FringeReview UK 2019
Alix Sobler’s The Glass Piano, directed by Max Key features Declan Randall’s gleaming set and lights and Deborah Andrews’ costumes. Live piano on stage from Elizabeth Rossiter alternates between Mendelssohn’s Songs Without Words and Gabriel Prokofiev’s score, particularly a waltz and spikier incidental music. Emma Laxton’s sound evokes winds and glass. Hubert Essakow choreographs. Till May 25th.
Where else could such theatricality and balletic poise co-exist, but in the shabby refurbed grandeur of the Print Room’s Coronet Theatre? With a crystalline polished floor, chandeliers, a necessarily more modern piano than the 1840s setting, and period costumes whose awkwardness is emphasised on disrobing, the Coronet breathes more magic than any theatre in London. The stage’s smoky depths command occasion, and everything they embark on is at least touched with distinction.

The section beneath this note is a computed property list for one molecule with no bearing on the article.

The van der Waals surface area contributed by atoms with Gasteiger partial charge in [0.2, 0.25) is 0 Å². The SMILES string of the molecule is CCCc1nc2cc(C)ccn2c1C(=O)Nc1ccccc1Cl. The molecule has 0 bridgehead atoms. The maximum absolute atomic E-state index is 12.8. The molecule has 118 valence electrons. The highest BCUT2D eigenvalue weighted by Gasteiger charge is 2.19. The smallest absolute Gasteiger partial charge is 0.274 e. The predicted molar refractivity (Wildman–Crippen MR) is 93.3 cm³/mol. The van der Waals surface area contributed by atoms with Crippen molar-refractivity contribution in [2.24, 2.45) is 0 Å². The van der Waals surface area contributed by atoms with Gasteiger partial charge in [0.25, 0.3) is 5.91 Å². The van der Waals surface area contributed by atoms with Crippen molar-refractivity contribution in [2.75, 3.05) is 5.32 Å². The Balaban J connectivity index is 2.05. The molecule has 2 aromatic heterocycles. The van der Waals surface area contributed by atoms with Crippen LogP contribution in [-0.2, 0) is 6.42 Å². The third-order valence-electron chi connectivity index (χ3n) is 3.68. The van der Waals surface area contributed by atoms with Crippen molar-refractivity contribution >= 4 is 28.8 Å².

That’s the case in this world premiere, New York-based Alix Sobler’s The Glass Piano, directed by Max Key.
The real Alexandra – here played to an unforgettable clash of desire and consonants by Grace Molony – truly believed she swallowed a glass piano. It’s a well-known condition, providing a natural metaphor for the constraints of decorum freezing passion in court life – in this case Bavaria in the 1840s presided over by Ludwig I. He’s here a solipsistic lonely figure whose wife has run off feral into the woods. Not that he misses her, but her absent existence proves an obstacle: a glass piano of the mind – again. In fact the absent wife proves the occasion for imaginary glass swallowing.
As it is, Alexandra’s a glass rim of daily rituals, eating consommé only, edging round corridors and people with grinding slowness and making bath an hours-long ordeal with long-suffering Bavarian maid Galstina. She exists, doesn’t live, in the sloth lane. Alexandra’s one consolation is her silent concerto, not quite finished.